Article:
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Signs of Fall #8: Grove Run Trail (part 1), Blister Beetles and Rocks

Photo by D. Sillman

Photo by D. Sillman

(To read more about the Grove Run Trail check out my “Between Stones and Trees” hiking web site))

A couple of weeks ago on a beautiful Saturday morning Deborah and I met Rob and Michele Bridges down in Lynn Run Sate Park for a hike. The woods around Linn Run are a second (or, maybe, even a third or a fourth!) growth forest that date back to the first decade of the Twentieth Century. This was one of the first tracts of land purchased by the State of Pennsylvania (in 1909) in its efforts to reclaim and protect potential forest lands in the Ohio River watershed. When the state bought the land (much to the derision of the local inhabitants), it was a scrubby, tree-less tract dominated by ferns and briars and was almost completely devoid of wildlife or beauty. Not only had the woods been clear-cut by logging companies, but extensive fires (often caused by sparks thrown by the logging railroads) had repeatedly burned off the early successional recovery stages. It was a pretty miserable place!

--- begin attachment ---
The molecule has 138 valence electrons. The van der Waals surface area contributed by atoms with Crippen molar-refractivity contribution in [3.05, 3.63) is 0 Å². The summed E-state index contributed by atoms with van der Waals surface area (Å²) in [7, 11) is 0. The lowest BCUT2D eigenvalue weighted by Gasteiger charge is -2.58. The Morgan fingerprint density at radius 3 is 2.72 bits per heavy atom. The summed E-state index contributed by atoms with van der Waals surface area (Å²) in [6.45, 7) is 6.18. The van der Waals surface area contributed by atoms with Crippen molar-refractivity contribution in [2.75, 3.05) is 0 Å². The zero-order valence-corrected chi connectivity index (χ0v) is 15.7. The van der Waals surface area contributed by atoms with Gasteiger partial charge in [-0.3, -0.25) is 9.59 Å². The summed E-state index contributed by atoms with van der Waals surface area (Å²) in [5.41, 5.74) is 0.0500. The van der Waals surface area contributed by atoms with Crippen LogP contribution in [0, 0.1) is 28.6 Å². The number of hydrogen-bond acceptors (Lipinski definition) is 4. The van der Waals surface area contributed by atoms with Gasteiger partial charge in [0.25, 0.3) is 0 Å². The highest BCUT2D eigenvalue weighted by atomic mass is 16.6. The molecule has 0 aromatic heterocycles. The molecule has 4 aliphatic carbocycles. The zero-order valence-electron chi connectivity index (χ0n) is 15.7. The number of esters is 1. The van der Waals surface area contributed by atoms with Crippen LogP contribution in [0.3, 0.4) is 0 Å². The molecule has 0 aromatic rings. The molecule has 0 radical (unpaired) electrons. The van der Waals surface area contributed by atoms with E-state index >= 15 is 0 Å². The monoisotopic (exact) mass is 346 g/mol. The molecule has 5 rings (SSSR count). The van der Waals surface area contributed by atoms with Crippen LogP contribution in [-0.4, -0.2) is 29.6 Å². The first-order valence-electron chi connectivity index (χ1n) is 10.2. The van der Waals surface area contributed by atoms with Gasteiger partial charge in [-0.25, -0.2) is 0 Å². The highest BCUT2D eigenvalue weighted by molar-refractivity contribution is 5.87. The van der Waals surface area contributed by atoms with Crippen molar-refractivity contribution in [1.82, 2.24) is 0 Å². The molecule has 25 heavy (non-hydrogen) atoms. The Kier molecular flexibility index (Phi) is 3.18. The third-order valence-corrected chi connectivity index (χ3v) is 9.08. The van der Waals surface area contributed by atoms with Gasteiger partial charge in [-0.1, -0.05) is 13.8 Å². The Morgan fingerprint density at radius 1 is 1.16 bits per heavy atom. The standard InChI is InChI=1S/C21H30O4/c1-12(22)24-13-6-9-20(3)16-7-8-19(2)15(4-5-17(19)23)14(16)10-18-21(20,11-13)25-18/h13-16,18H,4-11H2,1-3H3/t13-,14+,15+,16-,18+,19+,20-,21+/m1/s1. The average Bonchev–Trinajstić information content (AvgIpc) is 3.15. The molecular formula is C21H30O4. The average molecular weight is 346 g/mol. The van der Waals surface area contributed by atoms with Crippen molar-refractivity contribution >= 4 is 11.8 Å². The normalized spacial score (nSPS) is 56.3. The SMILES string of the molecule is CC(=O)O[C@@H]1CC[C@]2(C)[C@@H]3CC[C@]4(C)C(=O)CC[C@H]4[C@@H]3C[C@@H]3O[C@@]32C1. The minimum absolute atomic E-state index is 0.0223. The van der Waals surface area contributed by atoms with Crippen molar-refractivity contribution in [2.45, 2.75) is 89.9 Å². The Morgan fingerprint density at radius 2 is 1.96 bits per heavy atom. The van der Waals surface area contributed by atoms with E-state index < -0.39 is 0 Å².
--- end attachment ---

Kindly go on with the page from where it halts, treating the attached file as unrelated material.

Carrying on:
The passage of time, though, has been kind to this area. With our region’s abundant rainfall and diverse seed reservoirs, a century of robust re-growth of the forest ecosystem followed in spite of the thin, rocky soils and continued sequences of insults and stresses.

Linn Run is shallow, rocky stream. It has a fast pace and lots of splash and foam and now has an abundance of trout and other fish. The forest that fills in the spaces around the narrow road that follows the run is lush and moist with the spray from the creek. Ferns and mosses grow in great abundance along the streamside. Hemlocks, yellow birches, and red maples crowd the edges of the creek and hang their dense branches over the water frequently generating a continuous tree tunnel over the path of the creek. It is a shady, cool place even on the hottest summer day. The hills and ridges around Linn Run through which our hiking trail will pass vary in elevation from 1300 to 2800 feet above sea level. Many of the trails climb up steep slopes in long switchbacks that are carved directly into the hillsides. All of these trails are covered in by layers of cobble-sized rocks that are a great challenge for a hiker’s feet and ankles!